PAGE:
Today’s Washington Post has a front-page above-the-fold article on the battle that’s revitalizing the Tea Party: blocking the Common Core, the Obama administration’s push for a de facto national education system. The IRS scandal has surely helped to energize the Tea Party, but it’s the fight against Common Core that’s lent the movement new purpose and substance.
The Obama administration has been pressing the Common Core on cash-strapped states, often sight unseen, by conditioning eligibility for Race to the Top funding and waivers from No Child Left Behind on adoption of the initiative. The Tea Party rightly objects to this thinly veiled attempt to circumvent the legally and constitutionally enshrined principle of state-level control over education.
So how is education secretary Arne Duncan handling criticism? By implying that tea-party types are crazy, of course. Today’s Post quotes Duncan responding to claims that the Obama administration uses federal money to “bribe” states into accepting a “federal takeover of curriculum,” saying “it’s not a black helicopter ploy and we’re not trying to get inside people’s minds and brains.” Talk about straw men.
The claim that the Obama administration has been using fancy footwork to impose a de facto national education system isn’t confined to the Tea Party. Back in September of 2012, the Washington Post ran an article headlined, “Obama Drives Education Reform by Sidestepping Congress.” Here’s an excerpt:
In his three years in office, President Barack Obama has set in motion a broad overhaul of public education from kindergarten through high school, largely bypassing Congress and inducing states to adopt landmark changes that none of his predecessors attempted….Education Secretary Arne Duncan likes to point out that Race to the Top funds represent less than 1 percent of the $500 billion spent in this country annually for elementary and high school education, but that it has had an outsized impact.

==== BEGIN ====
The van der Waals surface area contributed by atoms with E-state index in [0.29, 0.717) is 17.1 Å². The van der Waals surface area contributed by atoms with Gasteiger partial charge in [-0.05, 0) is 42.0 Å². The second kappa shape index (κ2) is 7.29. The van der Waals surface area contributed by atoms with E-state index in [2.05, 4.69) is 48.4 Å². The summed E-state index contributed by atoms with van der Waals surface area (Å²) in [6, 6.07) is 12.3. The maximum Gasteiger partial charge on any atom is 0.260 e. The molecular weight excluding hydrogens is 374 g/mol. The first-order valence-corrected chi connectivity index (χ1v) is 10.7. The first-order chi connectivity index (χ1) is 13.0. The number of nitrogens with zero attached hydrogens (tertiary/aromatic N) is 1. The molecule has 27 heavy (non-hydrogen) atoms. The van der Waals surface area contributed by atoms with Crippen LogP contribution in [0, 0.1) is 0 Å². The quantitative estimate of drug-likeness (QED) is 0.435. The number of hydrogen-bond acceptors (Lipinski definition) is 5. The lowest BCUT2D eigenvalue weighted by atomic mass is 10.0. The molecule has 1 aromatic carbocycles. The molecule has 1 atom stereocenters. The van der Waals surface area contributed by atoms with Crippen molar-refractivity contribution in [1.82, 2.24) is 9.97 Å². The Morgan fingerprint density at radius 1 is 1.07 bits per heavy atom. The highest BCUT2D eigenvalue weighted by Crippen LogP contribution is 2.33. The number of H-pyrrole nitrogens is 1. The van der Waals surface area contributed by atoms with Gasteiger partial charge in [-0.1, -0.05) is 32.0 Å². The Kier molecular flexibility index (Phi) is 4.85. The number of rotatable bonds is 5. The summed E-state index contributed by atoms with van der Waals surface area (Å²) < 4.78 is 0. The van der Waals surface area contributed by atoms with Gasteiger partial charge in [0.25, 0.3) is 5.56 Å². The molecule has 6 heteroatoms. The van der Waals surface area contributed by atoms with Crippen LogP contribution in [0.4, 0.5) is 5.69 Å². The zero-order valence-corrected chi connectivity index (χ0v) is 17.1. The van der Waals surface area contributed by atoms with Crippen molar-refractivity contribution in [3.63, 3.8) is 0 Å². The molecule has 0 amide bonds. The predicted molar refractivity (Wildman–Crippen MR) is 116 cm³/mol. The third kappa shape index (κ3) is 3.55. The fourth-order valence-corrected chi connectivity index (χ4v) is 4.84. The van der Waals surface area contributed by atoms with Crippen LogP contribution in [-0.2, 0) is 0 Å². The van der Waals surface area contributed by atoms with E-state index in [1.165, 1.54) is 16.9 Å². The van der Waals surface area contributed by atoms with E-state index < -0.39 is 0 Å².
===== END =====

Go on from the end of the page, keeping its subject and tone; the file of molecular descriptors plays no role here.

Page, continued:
So just last year Duncan was actually bragging about the effectiveness of his Race to the Top ploy, which the Post described as “inducing” states to do adopt changes beyond what earlier administrations would have attempted, and an end-run around Congress to boot.
Defenders of the Common Core often claim that the process is “state led,” using the fig leaf of the Council of Chief State School Officers (CCSSO), which helped develop the plan. CCSSO is a private group and can’t begin to substitute for a truly “state led” process, which would change education standards via legislatures and governors, after full consultation with the public. Nothing like that happened with the Common Core.
Yet it turns out that even the head of the supposedly “state led” Common Core initiative attributes its spread to Obama-administration pressure. That September 2012 article in the Post quotes Gene Wilhoit, executive director of the Council of Chief State School Officers, touting the fact that the Common Core was pressed on states by pressure from Obama and Duncan. “There is wide agreement . . . that the administration has been particularly successful at pushing through its flavor of education policy,” says the Post, which then cites Wilhoit saying, “They’ve taken their concept of reform, like it or not, laid it out very directly, put the resources around it and moved to drive state practices.”